Thomas J. Mayer, on the other hand, has no problem with “letting it rip” – he is always ready to let it all out, even when he is way beyond his vocal limits. His is a more forceful than voluminous voice and probably a bit on the low side for Verdian roles. In order to keep with the demands of the part of Macbeth, he has to sing on his 100% most of the time and sometimes is off steam. When this happens, one can feel the effort in emphatic phrasing, short on legato and tonal sheen and alarming limits of “acting with the voice” to avoid some testing passages. However, when he is able to gather his resources, as in Pietà, rispetto, amore, he offers truly exciting singing of impressively dark hue up to his extreme top notes. It is a pity that the role of Banquo lies too high for Ante Jerkunica, for, barred the colourless high notes, his singing is simply faultless in richness, volume and musicianship. I am glad to see how Thomas Blondelle, a member of the ensemble, is developing into big roles. The tone lacks Italianate squillo, but his tenor is proving to be beefy enough and one must praise this Belgian singer for his understanding of Italian style. Finally, the chorus must be praised – especially the women. The Italian text in the witches’ choruses are always difficult for foreign singers (as one could hear tonight), but they certainly got the spirit and sang with raw energy – and acted very well too.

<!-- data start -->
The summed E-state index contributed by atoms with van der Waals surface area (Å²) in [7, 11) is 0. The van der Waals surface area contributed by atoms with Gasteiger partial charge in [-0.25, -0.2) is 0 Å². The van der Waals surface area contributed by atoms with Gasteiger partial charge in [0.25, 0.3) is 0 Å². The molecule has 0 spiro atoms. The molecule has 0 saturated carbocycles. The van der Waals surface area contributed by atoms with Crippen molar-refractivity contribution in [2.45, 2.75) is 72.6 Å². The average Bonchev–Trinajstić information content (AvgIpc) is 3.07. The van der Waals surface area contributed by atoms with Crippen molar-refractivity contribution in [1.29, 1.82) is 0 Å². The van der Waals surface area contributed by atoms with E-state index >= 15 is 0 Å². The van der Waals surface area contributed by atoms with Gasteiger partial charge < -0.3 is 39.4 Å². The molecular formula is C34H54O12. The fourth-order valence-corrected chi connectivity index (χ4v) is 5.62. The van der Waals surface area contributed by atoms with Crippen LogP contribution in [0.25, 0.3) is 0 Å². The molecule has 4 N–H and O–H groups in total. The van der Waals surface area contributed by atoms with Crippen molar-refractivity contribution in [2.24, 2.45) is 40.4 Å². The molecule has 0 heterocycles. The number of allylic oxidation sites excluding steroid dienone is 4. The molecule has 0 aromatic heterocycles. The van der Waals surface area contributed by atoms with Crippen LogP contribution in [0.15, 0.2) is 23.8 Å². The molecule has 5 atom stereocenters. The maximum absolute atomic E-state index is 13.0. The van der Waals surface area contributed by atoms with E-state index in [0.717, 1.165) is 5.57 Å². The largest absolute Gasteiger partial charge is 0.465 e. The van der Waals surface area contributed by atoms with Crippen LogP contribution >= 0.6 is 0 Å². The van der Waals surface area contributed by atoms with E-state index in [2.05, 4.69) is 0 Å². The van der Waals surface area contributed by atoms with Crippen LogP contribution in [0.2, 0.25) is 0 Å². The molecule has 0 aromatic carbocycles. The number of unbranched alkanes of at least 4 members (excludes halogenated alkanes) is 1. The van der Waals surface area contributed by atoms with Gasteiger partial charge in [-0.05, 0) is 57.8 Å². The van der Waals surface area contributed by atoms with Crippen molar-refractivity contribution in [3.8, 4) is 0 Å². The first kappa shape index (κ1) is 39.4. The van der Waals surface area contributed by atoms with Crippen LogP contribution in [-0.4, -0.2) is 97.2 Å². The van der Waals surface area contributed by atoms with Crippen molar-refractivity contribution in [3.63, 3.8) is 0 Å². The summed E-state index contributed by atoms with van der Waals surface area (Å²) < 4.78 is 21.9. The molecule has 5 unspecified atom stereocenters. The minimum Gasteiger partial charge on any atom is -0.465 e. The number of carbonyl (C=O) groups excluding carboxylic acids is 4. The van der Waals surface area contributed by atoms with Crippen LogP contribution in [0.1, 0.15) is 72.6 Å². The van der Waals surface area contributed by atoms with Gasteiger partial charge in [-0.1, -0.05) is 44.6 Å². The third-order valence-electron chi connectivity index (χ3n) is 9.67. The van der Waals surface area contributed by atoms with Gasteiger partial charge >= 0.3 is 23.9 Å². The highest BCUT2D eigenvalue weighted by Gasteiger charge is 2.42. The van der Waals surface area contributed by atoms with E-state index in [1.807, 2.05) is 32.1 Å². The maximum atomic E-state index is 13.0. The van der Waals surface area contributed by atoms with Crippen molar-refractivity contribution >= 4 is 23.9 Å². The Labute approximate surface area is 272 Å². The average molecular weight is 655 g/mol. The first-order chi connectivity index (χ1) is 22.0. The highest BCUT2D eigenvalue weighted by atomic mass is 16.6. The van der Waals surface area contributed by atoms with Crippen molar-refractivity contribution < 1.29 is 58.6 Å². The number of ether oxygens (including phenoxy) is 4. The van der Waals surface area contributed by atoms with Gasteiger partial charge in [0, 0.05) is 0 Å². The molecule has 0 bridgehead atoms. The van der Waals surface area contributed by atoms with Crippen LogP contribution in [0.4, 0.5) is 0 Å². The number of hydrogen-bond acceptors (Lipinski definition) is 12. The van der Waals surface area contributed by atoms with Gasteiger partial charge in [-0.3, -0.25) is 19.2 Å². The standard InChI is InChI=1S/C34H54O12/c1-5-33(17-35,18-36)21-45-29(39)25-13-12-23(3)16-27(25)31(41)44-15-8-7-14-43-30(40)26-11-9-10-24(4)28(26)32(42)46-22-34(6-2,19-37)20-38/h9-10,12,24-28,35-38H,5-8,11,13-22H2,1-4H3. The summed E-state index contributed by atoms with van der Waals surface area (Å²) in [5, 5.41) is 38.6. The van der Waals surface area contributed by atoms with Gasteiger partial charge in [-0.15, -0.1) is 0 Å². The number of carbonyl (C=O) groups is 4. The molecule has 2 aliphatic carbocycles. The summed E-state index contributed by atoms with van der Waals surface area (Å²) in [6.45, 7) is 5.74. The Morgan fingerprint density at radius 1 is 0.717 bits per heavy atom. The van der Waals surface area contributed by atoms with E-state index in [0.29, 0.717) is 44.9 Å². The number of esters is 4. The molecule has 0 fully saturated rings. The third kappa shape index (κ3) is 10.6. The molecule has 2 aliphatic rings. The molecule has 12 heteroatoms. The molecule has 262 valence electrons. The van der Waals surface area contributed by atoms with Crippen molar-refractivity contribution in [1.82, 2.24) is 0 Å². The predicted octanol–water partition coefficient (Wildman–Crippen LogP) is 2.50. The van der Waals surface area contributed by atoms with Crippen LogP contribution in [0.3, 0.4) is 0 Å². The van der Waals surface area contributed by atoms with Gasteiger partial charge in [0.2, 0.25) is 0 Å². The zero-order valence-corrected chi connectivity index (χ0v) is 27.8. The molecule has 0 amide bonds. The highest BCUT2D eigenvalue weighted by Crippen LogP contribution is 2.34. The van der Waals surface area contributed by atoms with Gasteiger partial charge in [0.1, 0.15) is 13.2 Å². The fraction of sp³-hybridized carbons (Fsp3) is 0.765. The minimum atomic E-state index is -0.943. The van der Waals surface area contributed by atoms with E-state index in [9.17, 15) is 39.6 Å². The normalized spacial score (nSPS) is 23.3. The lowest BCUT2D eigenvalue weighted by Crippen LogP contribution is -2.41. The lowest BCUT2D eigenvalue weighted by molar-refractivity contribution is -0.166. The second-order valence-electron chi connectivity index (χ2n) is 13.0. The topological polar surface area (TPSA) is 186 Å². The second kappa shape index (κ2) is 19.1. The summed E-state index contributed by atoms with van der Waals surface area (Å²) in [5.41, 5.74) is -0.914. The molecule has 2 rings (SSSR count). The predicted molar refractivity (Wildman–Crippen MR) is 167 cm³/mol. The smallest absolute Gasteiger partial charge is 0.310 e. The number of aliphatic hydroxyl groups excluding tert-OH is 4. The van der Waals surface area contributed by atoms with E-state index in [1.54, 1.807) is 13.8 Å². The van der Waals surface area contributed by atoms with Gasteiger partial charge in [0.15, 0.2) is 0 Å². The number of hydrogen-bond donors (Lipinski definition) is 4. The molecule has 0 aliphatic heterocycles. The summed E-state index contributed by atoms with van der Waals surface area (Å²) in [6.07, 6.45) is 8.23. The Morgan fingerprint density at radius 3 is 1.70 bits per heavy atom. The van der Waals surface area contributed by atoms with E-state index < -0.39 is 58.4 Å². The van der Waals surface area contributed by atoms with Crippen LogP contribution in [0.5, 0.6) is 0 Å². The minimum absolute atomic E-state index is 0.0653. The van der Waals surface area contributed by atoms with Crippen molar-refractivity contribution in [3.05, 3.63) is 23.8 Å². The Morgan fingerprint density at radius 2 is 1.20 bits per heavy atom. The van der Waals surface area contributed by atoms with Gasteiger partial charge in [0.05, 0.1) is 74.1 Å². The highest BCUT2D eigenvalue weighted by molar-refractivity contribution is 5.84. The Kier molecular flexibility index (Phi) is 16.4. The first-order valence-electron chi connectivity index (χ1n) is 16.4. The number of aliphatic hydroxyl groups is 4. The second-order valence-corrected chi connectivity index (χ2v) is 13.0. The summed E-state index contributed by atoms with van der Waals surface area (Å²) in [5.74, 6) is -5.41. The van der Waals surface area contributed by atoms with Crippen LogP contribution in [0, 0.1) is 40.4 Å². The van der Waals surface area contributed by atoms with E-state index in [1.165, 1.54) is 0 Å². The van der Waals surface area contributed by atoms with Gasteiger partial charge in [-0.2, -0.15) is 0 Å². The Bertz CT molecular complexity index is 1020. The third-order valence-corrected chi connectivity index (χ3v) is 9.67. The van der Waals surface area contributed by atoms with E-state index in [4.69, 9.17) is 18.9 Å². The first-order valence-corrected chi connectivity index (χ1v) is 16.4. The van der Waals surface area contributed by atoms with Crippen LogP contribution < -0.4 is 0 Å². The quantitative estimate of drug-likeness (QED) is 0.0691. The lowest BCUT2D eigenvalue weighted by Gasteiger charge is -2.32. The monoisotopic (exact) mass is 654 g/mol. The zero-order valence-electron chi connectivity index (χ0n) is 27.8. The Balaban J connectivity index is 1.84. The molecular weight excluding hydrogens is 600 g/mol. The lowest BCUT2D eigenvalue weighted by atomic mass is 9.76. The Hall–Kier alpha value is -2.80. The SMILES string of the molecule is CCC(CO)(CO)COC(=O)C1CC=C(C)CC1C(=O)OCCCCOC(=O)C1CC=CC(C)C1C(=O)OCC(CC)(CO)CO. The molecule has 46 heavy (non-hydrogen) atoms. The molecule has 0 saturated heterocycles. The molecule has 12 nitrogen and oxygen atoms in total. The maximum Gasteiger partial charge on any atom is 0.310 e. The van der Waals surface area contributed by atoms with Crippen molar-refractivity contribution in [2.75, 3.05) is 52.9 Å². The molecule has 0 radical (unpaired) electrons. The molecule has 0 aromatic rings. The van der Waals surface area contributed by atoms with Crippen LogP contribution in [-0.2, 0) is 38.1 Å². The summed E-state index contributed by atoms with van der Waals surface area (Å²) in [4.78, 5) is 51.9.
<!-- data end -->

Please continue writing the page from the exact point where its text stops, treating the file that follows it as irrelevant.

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Leonard Bernstein’s Candide’s hybrid nature – is it a musical? is it an operette?  Trying to determine which can make the experience of watching it particularly difficult for those who are not used to the musical theater.  I must confess it for musicals are not my cup of tea. But I have made my acquaintance with Candide through the video in which Bernstein himself conducts the London Symphony Orchestra with a team of soloists that are apt enough for Donizetti’s Maria Stuarda or Verdi’s Luisa Miller, even though many of the participants were barely recovered from a severe case of flu.

In the version performed in the Deutsche Oper, Bernstein’s colorful orchestration has its Richard Straussian-ian (and its Johann Straussi-ian) moments – and it makes perfect sense that a good orchestra would want to try it. In any case, these two concert performances were dedicated to Loriot, whose German texts were used to link the musical numbers sung in the original language. The German humorist wrote that Candide is a unique musical, in the sense that the story outline, briefly described, takes as long as the musical itself to be told.